Though increased sales of Atlas Shrugged by Ayn Rand have been getting the attention, Rand’s lesser-known first novel, We the Living (1936), is also strikingly relevant in today’s times. Rand once described We the Living, recently published in trade paperback and adapted for a film that’s available for the first time on DVD, as “a book for Americans.”
The story, set in Soviet Russia, dramatizes the evil of totalitarianism. In her Foreword, Rand, who had lived under Communism, wrote: “We the Living is not a story about Soviet Russia in 1925. It is a story about Dictatorship, any dictatorship, anywhere, at any time, whether it be Soviet Russia, Nazi Germany, or—which this novel might do its share in helping to prevent—a socialist America.”
Three characters embody the theme. Heroine Kira loathes Communism, loves life, and is in love with a man named Leo, a blacklisted aristocrat struggling to survive. Idealistic Andrei is a Communist who discovers what his philosophy means in practice. When Leo becomes gravely ill, Kira, aided by Andrei, is forced into desperate acts. Leo disintegrates, Andrei destructs, and Kira remains unconquered. Each character is crushed.
We the Living depicts the cause of their devastation: dictatorship. The Soviet government controls the economy, rewarding the dishonest, punishing the honest and corrupting everyone. Banks and private property are seized. Regulations prohibit private “speculators” from smuggling goods into the city, forcing Kira to wait in line for hours to obtain food. Resources become scarce. Infrastructure crumbles. Medicine is rationed.
When dying Leo is refused admission to government hospitals, Kira risks everything to save him. By the time he gets medical treatment, Leo has lost the will to live. After he is discharged, Kira eagerly asks: “And you’re well? Quite, quite completely well? Free to live again?” Leo replies: “I am well—yes. As to living again…” He shrugged. His face was tanned, his arms were strong, his cheeks were not hollow any more; but she noticed something in his eyes that had not been cured; something that, perhaps, had grown beyond cure.”
We the Living is powerful because it is not merely a journalistic account; it identifies the moral deficiency of totalitarianism—the idea that each person must sacrifice for others—and it offers rational selfishness as the alternative. The conflict is most dramatic in Kira, an egoist. Despite denunciation of the word “I” as evil—the word “We” is decreed as the slogan of the future—she defiantly chooses to live for her own sake.
Kira’s choice is an expression of what Ayn Rand called the virtue of selfishness—an idea scorned by America’s current administration, which has adopted collectivism and self-sacrifice as the nation’s governing principles. President Obama has intervened in the economy more than any president since the 1930s, firing CEOs, imposing income caps and proposing higher taxes—while courting catastrophe by incurring astronomical debt. The Obama administration has nationalized the largest banks, insurers and automobile companies. There’s a major step toward an economic dictatorship like Soviet Russia’s every other day.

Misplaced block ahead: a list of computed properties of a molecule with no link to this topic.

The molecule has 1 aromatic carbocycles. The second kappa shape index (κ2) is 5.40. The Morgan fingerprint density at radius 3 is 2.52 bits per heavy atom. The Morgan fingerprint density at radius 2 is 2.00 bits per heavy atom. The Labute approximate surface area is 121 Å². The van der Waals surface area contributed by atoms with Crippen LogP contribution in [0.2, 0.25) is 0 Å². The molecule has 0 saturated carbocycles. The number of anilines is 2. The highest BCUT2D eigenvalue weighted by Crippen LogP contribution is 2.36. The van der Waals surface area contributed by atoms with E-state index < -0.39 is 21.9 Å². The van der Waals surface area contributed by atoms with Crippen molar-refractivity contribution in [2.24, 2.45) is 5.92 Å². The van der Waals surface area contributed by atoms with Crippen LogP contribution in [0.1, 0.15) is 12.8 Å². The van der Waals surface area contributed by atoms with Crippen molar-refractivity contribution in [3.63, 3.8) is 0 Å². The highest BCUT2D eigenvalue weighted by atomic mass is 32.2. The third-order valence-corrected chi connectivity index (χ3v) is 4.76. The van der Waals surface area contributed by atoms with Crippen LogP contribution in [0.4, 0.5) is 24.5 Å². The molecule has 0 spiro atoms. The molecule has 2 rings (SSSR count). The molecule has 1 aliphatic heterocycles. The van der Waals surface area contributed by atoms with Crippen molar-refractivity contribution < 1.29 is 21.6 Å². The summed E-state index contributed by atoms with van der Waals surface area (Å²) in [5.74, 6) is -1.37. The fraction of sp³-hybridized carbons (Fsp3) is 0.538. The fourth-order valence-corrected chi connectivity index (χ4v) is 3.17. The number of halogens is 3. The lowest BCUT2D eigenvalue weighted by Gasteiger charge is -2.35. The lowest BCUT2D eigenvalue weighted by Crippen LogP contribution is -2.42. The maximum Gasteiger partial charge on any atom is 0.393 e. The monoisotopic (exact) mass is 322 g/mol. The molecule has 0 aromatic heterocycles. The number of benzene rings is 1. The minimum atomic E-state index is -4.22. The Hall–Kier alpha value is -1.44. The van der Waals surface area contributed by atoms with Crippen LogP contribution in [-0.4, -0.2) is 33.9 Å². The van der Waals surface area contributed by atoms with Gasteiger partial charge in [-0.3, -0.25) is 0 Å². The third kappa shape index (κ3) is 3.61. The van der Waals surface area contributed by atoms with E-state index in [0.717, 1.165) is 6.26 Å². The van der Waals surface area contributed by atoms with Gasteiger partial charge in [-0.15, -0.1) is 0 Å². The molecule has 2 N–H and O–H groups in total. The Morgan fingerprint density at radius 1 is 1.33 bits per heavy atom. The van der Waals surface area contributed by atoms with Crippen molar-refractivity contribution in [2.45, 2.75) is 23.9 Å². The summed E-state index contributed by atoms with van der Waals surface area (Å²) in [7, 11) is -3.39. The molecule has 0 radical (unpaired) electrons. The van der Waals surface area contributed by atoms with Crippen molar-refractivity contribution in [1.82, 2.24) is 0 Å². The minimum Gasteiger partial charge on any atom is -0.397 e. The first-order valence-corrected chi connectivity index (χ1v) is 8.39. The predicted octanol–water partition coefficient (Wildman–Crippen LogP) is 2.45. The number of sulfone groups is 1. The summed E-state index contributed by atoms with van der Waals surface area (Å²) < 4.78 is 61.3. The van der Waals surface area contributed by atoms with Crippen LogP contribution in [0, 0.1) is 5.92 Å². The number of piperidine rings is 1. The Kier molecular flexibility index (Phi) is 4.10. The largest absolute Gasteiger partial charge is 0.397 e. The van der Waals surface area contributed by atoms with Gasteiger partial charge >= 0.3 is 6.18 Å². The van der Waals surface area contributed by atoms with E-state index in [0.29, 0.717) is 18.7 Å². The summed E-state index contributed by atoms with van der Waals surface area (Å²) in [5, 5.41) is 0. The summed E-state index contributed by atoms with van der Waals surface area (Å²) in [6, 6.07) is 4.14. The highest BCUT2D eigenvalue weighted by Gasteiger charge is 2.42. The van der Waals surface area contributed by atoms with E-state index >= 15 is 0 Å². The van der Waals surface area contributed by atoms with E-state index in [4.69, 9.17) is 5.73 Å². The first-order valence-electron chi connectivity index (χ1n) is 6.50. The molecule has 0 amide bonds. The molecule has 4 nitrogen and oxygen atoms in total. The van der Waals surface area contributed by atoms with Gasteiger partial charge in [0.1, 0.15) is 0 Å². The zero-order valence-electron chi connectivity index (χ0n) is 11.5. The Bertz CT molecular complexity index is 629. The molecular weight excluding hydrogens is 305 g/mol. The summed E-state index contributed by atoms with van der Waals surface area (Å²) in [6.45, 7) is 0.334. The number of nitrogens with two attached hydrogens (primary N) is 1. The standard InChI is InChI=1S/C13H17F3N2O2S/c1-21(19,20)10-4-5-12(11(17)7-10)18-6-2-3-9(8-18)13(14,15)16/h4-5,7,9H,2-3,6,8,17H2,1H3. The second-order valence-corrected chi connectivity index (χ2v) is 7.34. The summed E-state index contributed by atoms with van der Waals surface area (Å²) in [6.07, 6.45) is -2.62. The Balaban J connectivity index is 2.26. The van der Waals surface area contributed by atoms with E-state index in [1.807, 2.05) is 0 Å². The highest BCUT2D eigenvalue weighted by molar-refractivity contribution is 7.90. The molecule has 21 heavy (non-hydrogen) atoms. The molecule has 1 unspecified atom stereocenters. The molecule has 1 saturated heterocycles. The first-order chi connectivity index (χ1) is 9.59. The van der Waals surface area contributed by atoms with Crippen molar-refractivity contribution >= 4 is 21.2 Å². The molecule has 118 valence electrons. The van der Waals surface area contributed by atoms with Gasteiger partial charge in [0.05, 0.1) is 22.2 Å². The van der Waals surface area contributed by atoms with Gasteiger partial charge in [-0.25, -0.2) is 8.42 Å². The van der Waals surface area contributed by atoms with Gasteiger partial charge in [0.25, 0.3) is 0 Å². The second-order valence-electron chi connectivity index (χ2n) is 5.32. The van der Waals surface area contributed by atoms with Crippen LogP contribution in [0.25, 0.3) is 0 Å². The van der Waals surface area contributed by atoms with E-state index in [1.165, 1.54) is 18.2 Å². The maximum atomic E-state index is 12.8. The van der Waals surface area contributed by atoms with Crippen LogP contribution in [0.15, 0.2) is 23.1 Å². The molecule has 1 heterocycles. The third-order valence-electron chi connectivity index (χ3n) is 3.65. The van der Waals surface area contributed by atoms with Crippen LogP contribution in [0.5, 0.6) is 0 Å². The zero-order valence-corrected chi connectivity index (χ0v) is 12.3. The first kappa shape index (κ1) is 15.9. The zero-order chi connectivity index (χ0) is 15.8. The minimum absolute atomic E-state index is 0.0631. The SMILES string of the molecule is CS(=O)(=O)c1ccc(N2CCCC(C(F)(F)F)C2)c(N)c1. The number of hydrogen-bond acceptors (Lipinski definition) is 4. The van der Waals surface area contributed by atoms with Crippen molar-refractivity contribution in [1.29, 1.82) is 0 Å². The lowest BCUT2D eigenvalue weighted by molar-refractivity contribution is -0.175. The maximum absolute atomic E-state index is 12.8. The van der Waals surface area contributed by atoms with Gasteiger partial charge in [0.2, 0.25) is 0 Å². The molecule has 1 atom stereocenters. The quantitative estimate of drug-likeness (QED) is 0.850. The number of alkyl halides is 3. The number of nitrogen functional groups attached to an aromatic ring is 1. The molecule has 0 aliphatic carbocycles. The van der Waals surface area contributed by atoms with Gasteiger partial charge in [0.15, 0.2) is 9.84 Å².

Ayn Rand saw the signs of an emerging American dictatorship over 40 years ago. She wrote that the U.S. was fast approaching the stage “where government is free to do anything it pleases, while the citizens may act only by permission; which is the stage of the darkest periods of human history, the stage of rule by brute force.”
The U.S. has been heading toward totalitarianism for a long time. The government controls every aspect of an American’s life, from what car to drive to how much money one can earn. A home may be seized by the state under eminent domain. A radio or television show may be censored. Air travel must be approved by the government. Americans have been incrementally losing their rights for decades; Obama is simply and rapidly hastening the demise.
Unless we reverse course, the slow, insidious misery depicted in We the Living will soon become a reality in America. As Leonard Peikoff warns in his new introduction to the novel, when Americans reject self-interest for self-sacrifice, “the end result is thought control, starvation, and mass slaughter.”
The world is full of dictatorships—Iran, Saudi Arabia, and China—yet, because it was founded on individual rights, America stands alone as man’s best hope for freedom. America is changing from a nation based on rights to a state run by government control. If you do not know what that means, to paraphrase Ayn Rand—who lived under and escaped dictatorship, and wrote about it—We the Living will help you to know.
Scott Holleran is a writer and journalist. His articles have been published in the Philadelphia Inquirer, Los Angeles Times and Wall Street Journal. Visit his Web site at www.scottholleran.com